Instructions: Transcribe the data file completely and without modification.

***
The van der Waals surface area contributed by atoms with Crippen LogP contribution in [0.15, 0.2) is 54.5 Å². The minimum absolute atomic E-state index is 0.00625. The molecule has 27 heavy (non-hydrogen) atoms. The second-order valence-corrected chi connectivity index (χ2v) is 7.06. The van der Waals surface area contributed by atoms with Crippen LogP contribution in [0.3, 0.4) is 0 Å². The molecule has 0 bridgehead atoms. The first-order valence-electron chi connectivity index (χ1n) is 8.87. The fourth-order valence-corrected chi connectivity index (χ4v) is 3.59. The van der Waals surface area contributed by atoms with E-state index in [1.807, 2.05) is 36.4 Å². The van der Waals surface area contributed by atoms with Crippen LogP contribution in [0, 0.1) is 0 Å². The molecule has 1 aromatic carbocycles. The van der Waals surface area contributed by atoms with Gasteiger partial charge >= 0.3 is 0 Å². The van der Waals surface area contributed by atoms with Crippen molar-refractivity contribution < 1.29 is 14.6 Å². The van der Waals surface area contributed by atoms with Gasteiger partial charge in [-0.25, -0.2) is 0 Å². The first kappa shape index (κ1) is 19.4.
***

The van der Waals surface area contributed by atoms with Crippen LogP contribution in [0.15, 0.2) is 54.5 Å². The minimum absolute atomic E-state index is 0.00625. The molecule has 27 heavy (non-hydrogen) atoms. The second-order valence-corrected chi connectivity index (χ2v) is 7.06. The van der Waals surface area contributed by atoms with Crippen LogP contribution in [0.3, 0.4) is 0 Å². The molecule has 0 bridgehead atoms. The first-order valence-electron chi connectivity index (χ1n) is 8.87. The fourth-order valence-corrected chi connectivity index (χ4v) is 3.59. The van der Waals surface area contributed by atoms with E-state index in [1.807, 2.05) is 36.4 Å². The van der Waals surface area contributed by atoms with Crippen LogP contribution in [0, 0.1) is 0 Å². The molecule has 1 aromatic carbocycles. The van der Waals surface area contributed by atoms with Gasteiger partial charge >= 0.3 is 0 Å². The van der Waals surface area contributed by atoms with Crippen molar-refractivity contribution < 1.29 is 14.6 Å². The van der Waals surface area contributed by atoms with Gasteiger partial charge in [-0.25, -0.2) is 0 Å². The first kappa shape index (κ1) is 19.4.